Avoiding Drug InteractionsIn my earlier newsletter on conditions that mimic Alzheimer's disease, I suggested making a list of all your medications and nutritional supplements and keeping it in your purse or wallet. If you haven't done that yet, please do it now so the list is at hand in case of emergencies or visits to the doctor or pharmacy. Many people see more than one physician and use more than one pharmacy, so it's important to be able to share this information with each one. While it's impossible to detail every potential drug interaction, I can tell you that problems occur in four general areas:
- Mixing drugs with alcohol
- Mixing drugs with food
- Mixing drugs with nutritional supplements
- Mixing drugs with other drugs
Drugs and AlcoholMany people are aware that mixing alcohol with sedatives is a recipe for disaster. But did you know that combining alcohol with certain antibiotics is also a terrible idea? Bactrim, for example, is a popular antibiotic for treating ear infections, pneumonia, urinary tract infections, and similar problems. Drinking alcohol while taking Bactrim can cause vomiting, headache, shortness of breath, rapid heartbeat, profound fatigue, serious bone pain, and skin rashes. While taking Bactrim, adding even a cough remedy or mouthwash containing a bit of alcohol can cause this type of reaction. So if you like to enjoy a cocktail or glass of wine at the end of the day and if you have been prescribed an antibiotic or other medication, be sure to ask your physician about the possibility of an alcohol-drug interaction.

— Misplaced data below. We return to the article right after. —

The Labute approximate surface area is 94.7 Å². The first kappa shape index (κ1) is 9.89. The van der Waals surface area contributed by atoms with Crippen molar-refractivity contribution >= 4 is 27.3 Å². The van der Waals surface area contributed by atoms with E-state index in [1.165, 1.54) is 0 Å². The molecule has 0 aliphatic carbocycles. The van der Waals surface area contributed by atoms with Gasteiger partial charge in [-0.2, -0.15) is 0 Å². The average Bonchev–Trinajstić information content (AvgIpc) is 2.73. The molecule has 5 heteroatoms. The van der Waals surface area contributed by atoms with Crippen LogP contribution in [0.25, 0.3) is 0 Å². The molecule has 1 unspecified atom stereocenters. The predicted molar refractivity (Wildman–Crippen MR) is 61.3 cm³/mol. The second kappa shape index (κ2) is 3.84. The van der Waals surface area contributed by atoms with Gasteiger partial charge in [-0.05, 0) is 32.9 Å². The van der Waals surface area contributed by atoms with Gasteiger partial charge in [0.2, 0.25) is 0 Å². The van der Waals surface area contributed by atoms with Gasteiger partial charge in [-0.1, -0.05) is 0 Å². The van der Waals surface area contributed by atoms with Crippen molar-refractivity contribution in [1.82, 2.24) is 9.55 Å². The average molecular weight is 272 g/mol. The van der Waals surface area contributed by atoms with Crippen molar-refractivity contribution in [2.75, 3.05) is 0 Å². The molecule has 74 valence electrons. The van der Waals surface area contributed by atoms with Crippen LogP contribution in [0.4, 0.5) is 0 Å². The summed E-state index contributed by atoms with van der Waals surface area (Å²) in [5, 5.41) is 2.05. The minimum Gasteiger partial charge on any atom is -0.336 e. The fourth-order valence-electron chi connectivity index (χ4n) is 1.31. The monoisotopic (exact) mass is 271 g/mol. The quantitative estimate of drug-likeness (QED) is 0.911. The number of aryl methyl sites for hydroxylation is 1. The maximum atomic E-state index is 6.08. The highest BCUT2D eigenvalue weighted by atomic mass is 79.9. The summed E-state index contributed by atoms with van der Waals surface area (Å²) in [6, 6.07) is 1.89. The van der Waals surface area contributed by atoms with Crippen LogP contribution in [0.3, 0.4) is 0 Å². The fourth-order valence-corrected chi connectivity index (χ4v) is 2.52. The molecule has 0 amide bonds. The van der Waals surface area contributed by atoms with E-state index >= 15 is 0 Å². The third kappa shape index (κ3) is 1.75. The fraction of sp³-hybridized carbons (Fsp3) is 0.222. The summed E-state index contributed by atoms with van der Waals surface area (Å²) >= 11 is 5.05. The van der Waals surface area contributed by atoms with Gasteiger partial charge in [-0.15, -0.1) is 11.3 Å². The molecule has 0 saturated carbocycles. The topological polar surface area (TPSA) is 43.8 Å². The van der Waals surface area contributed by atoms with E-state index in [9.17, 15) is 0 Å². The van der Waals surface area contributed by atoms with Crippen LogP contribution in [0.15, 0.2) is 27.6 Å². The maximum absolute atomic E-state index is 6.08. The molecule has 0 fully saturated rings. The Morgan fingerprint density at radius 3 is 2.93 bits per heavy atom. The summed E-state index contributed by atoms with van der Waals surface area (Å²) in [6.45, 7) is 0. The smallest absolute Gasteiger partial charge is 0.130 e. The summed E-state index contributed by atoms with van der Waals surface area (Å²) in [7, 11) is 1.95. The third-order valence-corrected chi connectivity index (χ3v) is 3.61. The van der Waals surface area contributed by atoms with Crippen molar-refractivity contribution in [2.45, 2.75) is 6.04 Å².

- Alcohol can boost a drug's availability in the body, adding to the likelihood of negative complications.
- Alcohol can essentially cancel out a drug's effect.
- Certain drugs may enhance the effects of alcohol. In this case, just a drink or two can have the same result as downing several times that amount.
- Alcohol can combine with some drugs to create toxins that may harm the liver, kidneys, or other organs.
- The effects of alcohol may interfere with drugs even when an individual is not drinking. For example, if a heavy drinker stops ingesting alcohol, it could take weeks for some medications to work.
- Certain antibiotics, including Flagyl (metronidazole) and Furoxone (furazolidone)
- Anticoagulants, such as Coumadin (warfarin)
- Antidepressants, especially tricyclic antidepressants like Elavil (amitriptyline)
- Antihistamines, such as Benadryl (diphenhydramine)
- Heart and high blood pressure medications, including nitroglycerin and Inderal (propranolol)